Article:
On March 4, 2015, Gelongma Losang Drimay interviewed Carolyn Sigstedt, a work-study resident at Land of Medicine Buddha, who was just beginning the last of a series of eight Nyung-nay’s, running during the first two weeks of the Tibetan new year. Nyung-nay is a type of retreat focusing on Chenrezig (Avalokiteshvara), the embodiment of enlightened compassion.
Drimay: Is this the first time that you have ever done a Nyung-nay?
Carolyn: It is. So I had no idea what I was getting into. But I went into it with good intention and excited about immersing myself in the Dharma completely. Usually I balance work with my practice and often I’m exhausted. Now, I’m just exhausted with Dharma. [laughter]
D: Before you began, I warned you that there would be a lot of fasting and prostrations, and what was especially intimidating was going without water [every other day], so how has that been working out?
C: Actually, better than I ever imagined. I’m an older woman, well over 60, and so at this stage in life, I’m not sure what I’m capable of anymore, because our bodies change so much year to year. I hadn’t fasted in quite a while, and I had never done a fast without water. I had just done fasts including liquid, and so I was nervous about that. I told our Spiritual Program Coordinator [SPC] that I would do the Nyung-nay with the understanding that I would be doing one session at a time and we would just see how it went. And the first session I think I did amazingly well, so that was a great start. Now I’ve done seven sessions [i.e., Nyung-nays] with one to go, and I’m kind of excited about our little group. We’re all “one taste in the essence of emptiness” now. But there have been periods of difficulty. I think on the third Nyung-nay, I thought I might have pulled a muscle in my back, and so I thought, Oh darn, I may have to pull out. But I went to bed and I woke up perfectly fine, so there I was back again. So that was wonderful.
I’ve appreciated the dream world – I won’t go into my experiences, but it’s been full. I carry this practice into my sleep, continually. Another thing is I have a chronic problem with my toe, so I thought I might have a problem with doing prostrations, but my toe is getting better. The practice is healing my foot, so that is very wonderful. I’m so grateful.
D: What about the practice itself, apart from the hardships, the actual Chenrezig sadhana? Is that something you were familiar with at all before?
C: I wasn’t familiar with Nyung-nay in particular, but my beginner Buddhist practice has always focused on Chenrezig and the Dalai Lama, so in my beginner way I’ve been offering my practice and my life to Chenrezig all along. So this, what a gift to make my practice a much fuller experience led by these masterful teachers and then the full sangha of us all supporting each other. I’ve recently taken the bodhisattva vows, but at most stages of my life I have been aware that this is what I’ve wanted to do, to benefit others.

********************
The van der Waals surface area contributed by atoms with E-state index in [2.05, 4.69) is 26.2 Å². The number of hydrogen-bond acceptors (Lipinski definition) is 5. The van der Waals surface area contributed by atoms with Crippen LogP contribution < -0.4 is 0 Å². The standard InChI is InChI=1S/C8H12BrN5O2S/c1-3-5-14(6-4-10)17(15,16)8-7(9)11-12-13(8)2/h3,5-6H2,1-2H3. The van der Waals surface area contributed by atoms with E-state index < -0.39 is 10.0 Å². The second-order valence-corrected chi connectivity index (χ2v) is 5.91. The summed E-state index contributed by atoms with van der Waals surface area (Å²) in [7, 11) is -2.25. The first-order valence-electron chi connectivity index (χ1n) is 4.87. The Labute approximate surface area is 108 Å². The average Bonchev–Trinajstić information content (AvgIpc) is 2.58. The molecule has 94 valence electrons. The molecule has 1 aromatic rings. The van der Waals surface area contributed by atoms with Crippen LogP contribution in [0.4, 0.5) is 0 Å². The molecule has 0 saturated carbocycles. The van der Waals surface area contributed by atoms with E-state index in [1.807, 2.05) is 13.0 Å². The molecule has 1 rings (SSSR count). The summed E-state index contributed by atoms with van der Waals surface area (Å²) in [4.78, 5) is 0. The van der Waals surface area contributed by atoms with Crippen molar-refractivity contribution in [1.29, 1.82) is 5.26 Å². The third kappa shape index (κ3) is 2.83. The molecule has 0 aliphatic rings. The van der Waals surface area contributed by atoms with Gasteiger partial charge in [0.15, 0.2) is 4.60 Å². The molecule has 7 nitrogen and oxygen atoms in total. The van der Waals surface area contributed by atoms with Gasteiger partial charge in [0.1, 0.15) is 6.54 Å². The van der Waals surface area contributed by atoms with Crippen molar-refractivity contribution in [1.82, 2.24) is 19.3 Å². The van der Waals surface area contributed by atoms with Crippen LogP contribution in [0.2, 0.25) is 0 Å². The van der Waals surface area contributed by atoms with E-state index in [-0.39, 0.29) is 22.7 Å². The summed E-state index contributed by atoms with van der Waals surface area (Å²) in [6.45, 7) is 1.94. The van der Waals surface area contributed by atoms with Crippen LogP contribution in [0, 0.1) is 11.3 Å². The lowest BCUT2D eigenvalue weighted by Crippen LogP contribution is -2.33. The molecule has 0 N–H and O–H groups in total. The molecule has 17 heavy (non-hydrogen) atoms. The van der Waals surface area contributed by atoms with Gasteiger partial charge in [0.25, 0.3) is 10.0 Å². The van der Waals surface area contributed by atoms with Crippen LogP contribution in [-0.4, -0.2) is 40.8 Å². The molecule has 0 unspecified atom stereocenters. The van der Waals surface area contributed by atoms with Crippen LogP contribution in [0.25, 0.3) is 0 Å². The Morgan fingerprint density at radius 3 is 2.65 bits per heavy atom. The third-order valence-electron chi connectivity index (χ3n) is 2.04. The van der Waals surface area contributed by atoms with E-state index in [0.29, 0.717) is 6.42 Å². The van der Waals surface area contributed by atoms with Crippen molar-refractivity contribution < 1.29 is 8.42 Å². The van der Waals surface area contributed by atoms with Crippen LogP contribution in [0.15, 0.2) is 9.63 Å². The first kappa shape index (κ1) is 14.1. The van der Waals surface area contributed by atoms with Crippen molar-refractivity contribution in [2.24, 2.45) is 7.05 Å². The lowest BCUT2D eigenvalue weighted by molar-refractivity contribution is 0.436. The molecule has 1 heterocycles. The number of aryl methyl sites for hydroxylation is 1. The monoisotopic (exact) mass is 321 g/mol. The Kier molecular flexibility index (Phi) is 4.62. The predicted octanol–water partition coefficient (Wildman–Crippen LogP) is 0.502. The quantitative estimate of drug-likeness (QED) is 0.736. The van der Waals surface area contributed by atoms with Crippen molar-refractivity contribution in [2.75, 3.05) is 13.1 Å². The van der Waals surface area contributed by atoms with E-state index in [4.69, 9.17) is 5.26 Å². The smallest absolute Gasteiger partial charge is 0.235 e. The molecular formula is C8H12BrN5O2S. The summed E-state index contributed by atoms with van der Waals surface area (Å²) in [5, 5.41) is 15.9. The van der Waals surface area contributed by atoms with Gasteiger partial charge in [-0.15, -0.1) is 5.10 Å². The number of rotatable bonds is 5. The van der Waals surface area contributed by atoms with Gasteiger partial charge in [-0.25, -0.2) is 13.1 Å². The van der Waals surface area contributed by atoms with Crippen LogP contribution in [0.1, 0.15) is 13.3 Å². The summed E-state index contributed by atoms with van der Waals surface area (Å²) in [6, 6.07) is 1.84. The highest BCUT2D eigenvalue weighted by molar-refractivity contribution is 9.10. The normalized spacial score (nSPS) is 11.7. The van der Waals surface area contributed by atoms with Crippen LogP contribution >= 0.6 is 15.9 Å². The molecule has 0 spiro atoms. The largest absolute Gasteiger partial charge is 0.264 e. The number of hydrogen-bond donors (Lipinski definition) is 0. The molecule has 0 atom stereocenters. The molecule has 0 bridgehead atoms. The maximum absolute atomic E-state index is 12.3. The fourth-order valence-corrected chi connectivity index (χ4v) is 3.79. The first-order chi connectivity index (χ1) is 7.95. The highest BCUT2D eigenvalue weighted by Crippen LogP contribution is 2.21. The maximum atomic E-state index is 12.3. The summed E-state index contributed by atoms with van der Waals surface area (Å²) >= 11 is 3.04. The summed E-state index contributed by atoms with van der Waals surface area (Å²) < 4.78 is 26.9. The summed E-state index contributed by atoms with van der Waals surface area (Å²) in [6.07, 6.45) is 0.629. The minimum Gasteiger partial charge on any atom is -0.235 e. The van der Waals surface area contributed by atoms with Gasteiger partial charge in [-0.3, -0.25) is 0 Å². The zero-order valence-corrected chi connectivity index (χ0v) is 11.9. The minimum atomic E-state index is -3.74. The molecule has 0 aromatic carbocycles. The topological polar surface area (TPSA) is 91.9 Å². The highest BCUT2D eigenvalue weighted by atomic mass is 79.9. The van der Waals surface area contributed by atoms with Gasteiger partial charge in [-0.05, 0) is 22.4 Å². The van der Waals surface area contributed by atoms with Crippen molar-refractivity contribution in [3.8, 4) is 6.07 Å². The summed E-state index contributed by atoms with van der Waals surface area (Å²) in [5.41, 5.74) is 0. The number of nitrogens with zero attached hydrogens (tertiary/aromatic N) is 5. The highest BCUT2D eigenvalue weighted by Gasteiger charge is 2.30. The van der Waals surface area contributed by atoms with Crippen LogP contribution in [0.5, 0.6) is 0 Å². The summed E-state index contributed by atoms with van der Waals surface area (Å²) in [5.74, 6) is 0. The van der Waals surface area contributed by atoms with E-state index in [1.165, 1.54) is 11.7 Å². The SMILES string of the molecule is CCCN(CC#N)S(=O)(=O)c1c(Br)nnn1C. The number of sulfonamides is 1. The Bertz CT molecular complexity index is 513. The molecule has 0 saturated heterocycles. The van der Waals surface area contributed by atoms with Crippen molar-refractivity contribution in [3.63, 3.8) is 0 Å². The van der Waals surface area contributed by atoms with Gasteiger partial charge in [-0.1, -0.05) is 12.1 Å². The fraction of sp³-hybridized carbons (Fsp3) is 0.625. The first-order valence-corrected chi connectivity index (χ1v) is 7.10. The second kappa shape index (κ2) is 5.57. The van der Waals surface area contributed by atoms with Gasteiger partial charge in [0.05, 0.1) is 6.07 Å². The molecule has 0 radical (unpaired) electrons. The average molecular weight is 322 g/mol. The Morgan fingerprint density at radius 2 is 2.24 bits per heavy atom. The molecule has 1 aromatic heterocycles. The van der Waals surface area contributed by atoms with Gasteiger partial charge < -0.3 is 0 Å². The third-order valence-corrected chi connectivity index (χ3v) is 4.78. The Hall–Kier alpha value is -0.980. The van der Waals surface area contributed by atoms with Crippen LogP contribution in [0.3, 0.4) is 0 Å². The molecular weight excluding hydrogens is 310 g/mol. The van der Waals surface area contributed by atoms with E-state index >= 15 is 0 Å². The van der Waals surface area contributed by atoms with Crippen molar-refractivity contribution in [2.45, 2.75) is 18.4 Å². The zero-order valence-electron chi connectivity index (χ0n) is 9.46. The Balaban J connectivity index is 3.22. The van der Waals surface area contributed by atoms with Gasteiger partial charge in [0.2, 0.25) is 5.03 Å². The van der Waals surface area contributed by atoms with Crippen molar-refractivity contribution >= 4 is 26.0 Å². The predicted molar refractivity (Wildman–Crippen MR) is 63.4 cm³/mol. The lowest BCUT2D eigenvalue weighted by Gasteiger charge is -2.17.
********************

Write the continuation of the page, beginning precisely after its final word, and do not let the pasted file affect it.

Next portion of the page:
D: Do you think you could do this by yourself?
C: I could do parts of it by myself. Here at Land of Medicine Buddha, Venerable Samten does a puja each day which I do with him. He does the puja in Tibetan, so I tend to meditate on emptiness and compassion while he’s doing that. … I will now be incorporating elements of the Nyung-nay into my regular practice. For example, now I am doing prostrations with a sense of power.
D: I’m wondering about the difference between a Nyung-nay by oneself versus doing it with a group. There were so many different parts that people were helping with, for example, you were helping with the tea and porridge and other people were helping with the altar. It’s a lot for one person to do.
C: First of all, you are speaking to a group gal. I am all about the interconnection of people on all levels of society. And then to actually do this in the Dharma practice on this level is unbelievable. And I’m very grateful. Yes, I understand the power of the group, and how we all hold up each other and bring a strength that no one of us has. The cumulative value is much larger.
D: As somebody who did my first Nyung-nay over 25 years – and I don’t keep track of how many Nyung-nays I’ve done, but every now and then I am coerced into doing one – still, when I join the group and I see it’s all organized, I’m thinking, What would it take for me to do this from scratch? Let’s just say I had to do it all my own, or a little study group asked me to lead a Nyung-nay, I would have to grab Venerable Steve and Venerable Tsomo all over again and ask, When do you stand up? What needs to go on the altar? What’s in that water? When does the porridge happen? and all these things. The book is an evolution as well. We didn’t use to have that book. And this is the third or fourth iteration of that book, and it keeps getting improved with more and more notes and appendices, but it’s just a lot to keep track of. This is what I’m thinking when I ask about the advantage of the group.
C: Absolutely. There is no way I could do all that. And I recognize and appreciate all the little pieces that each of us contribute to make this whole. That said, I believe that’s how all of life should be. And where it isn’t that way, if someone is truly hosting something, that is the way it should be. That’s healthy.
D: What would you say to someone who has never done a Nyung-nay before?
C: I would say that it’s a profound experience. You can’t even imagine what it can bring to your life and practice until you’re actually there. I’m just very grateful that I had this opportunity and experience. ♦